The email expert recommended that mailing list operators suspend the list posting rights of yahoo.com users and ask them to re-subscribe to their lists with accounts from different email providers.
"We are currently experimenting with an anti-abuse technology that helps us protect our users from phishing and spoofing attacks," a Yahoo representative said via email. "As a result of this experiment, a small percentage of our users who use service providers external to Yahoo may experience issues. Affected users can visit our help page to learn more. We apologize for any inconvenience this may have caused."
Yahoo published a help page with information on how its new DMARC policy affects third-party email service providers.
A test of Yahoo's DMARC records Tuesday done with a tool on dmarcian.com revealed that the "p=reject" setting was still in place for the yahoo.com domain. By comparison, gmail.com had a policy record of "p=none," meaning it doesn't tell other email servers how to handle messages from gmail.com addresses that fail DMARC checks.
Laura Tessmer Atkins, co-founder of email anti-spam consultancy firm Word to the Wise based in Palo Alto, California, also confirmed and documented the issue in a blog post Monday. She believes that Yahoo began advertising a "reject" policy because of a recent attack against Yahoo users that involved attackers compromising yahoo.com email accounts and sending unauthorized emails to their contacts.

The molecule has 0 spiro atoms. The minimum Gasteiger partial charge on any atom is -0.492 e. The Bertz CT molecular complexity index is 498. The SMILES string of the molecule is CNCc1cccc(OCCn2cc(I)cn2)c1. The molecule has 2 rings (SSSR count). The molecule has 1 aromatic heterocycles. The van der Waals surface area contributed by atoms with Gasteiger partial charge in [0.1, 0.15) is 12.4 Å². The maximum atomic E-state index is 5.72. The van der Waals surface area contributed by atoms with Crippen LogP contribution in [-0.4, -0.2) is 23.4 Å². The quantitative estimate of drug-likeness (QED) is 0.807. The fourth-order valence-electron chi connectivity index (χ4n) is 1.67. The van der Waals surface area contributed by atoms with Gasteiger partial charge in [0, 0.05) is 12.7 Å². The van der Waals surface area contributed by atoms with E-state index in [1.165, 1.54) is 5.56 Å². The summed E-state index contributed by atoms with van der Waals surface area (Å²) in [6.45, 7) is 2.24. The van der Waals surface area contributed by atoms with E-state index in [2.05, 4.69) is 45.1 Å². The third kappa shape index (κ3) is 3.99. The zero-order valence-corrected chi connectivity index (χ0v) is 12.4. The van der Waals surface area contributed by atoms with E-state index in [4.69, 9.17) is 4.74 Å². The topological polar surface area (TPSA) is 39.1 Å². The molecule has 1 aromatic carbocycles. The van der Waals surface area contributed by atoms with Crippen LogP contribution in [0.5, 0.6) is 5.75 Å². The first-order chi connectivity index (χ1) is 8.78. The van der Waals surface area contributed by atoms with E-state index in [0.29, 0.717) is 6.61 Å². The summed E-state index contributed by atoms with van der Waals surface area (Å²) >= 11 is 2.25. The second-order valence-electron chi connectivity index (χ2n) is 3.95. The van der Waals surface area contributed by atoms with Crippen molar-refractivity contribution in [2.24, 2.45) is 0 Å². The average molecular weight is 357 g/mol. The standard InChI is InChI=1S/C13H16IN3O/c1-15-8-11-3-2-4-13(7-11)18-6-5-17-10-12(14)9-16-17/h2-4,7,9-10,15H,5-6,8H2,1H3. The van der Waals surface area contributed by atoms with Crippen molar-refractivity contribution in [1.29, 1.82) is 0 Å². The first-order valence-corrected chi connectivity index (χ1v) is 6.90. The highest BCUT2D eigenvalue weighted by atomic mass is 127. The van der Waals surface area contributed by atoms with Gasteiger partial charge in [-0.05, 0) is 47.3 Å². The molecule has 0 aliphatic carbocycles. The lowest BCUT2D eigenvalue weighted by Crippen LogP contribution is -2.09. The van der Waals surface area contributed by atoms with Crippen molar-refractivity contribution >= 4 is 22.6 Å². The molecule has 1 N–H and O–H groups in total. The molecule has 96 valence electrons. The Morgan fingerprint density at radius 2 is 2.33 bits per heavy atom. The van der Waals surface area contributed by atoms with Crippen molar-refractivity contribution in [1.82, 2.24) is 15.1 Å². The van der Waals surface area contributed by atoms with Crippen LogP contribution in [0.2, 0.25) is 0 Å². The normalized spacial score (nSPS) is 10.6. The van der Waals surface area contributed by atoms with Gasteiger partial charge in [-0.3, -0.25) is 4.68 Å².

"The attackers have modified their attacks and are now sending mail from Yahoo users to their contacts through other servers," Atkins said. "By publishing a p=reject record, Yahoo is telling other systems to not accept mail from Yahoo users if it doesn't come through Yahoo controlled servers. This includes the mail from the attackers, but also mail from regular Yahoo users that use another SMTP server, including bulk mail sent through ESPs [email service providers], and individual mail sent to mailing lists."
DMARC.org, the industry group that oversees the development and adoption of the DMARC standard, did not immediately respond to a request for comment about the Yahoo situation. However, the frequently asked questions section of the group's website acknowledges the interoperability problems mailing lists can have with DMARC and offers some recommendations.